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Module 6: Diagnosis and Treatment of FASD

Diagnostic Procedures

FASD is not a medical diagnosis but is a descriptive term for various disorders. FAS is a medical diagnosis included in the International Classification of Diseases, Ninth Edition, Clinical Modification (ICD-9-CM). The code is 760.71, "noxious influences affecting fetus via placenta or breast milk, specifically alcohol; includes fetal alcohol syndrome."

Many variables are considered in the diagnosis of FASD. Only specialists trained in dysmorphology and neurodevelopmental assessment and who understand the effects of prenatal alcohol exposure are qualified to diagnose FAS. They will also be able to recognize alternative syndromes and neurodevelopmental conditions.

Because FAS is a medical diagnosis, a trained physician must diagnose it. The medical examination includes evaluation of the prenatal and birth history and previous medical history, general physical examination, evaluation of early and current growth patterns, and measurement of facial features. Ideally, input and testing by specialists will be obtained to enhance the diagnosis1. These include:

  • Speech pathologists, who can assess abilities to understand and communicate
  • Occupational therapists and physical therapists, who can assess motor functions and adaptive abilities
  • Psychologists, who can conduct developmental tests to determine abilities and deficits
  • Neuropsychologists, who can describe cognitive impairments and explain their causes and evaluate behavioral impairments resulting from brain injury
  • Psychiatrists, who can assess signs and symptoms of mental health disorders and suggest medication as appropriate
  • Nurses and social workers, who can assess family dynamics and other related issues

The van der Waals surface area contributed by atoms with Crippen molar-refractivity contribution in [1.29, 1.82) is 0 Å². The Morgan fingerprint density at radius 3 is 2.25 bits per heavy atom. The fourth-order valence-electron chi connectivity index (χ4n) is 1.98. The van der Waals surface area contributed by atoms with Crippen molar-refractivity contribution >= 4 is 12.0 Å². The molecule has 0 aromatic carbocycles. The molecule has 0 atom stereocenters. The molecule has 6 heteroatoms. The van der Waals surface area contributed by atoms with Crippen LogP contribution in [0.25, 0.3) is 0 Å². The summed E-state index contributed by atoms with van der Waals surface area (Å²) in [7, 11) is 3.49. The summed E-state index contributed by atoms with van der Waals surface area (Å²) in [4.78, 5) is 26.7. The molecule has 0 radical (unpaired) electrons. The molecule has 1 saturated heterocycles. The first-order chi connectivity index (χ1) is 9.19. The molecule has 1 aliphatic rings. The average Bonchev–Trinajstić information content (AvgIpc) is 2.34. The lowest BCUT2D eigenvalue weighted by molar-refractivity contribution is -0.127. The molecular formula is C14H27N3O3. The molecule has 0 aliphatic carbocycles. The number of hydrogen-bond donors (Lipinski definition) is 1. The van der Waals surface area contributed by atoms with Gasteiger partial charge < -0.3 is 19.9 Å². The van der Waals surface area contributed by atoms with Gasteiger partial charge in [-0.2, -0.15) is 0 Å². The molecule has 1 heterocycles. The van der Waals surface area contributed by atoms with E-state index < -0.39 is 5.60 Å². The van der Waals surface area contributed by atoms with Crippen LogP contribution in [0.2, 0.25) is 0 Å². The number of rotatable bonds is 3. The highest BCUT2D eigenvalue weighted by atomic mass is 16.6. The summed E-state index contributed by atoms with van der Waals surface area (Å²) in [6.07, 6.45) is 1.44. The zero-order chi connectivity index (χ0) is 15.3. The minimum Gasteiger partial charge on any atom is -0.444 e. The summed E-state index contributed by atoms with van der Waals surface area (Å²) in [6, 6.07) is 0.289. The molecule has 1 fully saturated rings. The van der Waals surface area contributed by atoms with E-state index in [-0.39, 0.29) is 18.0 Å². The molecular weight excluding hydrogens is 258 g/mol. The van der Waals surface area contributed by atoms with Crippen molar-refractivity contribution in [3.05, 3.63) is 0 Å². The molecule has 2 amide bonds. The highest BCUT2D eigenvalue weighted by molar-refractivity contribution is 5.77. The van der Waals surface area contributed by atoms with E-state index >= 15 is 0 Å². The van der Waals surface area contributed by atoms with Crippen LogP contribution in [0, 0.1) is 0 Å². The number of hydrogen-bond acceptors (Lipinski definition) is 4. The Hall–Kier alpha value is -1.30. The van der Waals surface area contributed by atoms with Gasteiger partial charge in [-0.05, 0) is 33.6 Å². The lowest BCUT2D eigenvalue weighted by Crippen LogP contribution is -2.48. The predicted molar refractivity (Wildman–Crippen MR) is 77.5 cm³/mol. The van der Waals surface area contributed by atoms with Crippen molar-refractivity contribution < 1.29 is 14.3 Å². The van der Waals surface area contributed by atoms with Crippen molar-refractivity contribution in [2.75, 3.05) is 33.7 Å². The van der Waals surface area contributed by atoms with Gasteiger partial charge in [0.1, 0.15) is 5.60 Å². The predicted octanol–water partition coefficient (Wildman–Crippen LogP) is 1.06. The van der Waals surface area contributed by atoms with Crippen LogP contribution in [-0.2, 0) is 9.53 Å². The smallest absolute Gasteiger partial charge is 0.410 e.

• Teacher and student
  • Parents who are familiar with this disorder and work with other parents either in training or parent support groups and can help with family support and advocacy

It is also useful to get input from teachers, parents, and caregivers for an accurate diagnosis and understanding of the person's specific pattern of effects and needs. Often, people who interact with the individual on a regular basis can detect problems that specialists might miss. For example, some children with an FASD are affectionate and can be happy, social, and gregarious. These are seen as positive qualities. Behavior not appropriate to their developmental stage is more often detected in school where teachers can compare the behaviors with other children. Others may do well in school but have much more difficulty at home or in social and peer situations.

Differences Between FASD and FAS

Fetal Alcohol Spectrum Disorders

Fetal Alcohol Syndrome

Umbrella term, not a diagnosis

Clinical diagnosis (ICD-9-CM code 760.71)

No formal diagnostic criteria

Diagnostic criteria (see CDC guidelines)

No specific facial anomalies

Specific facial anomalies (smooth philtrum, thin upper lip, small eye openings)

Cannot be confirmed without maternal alcohol history

Can be confirmed without maternal alcohol history

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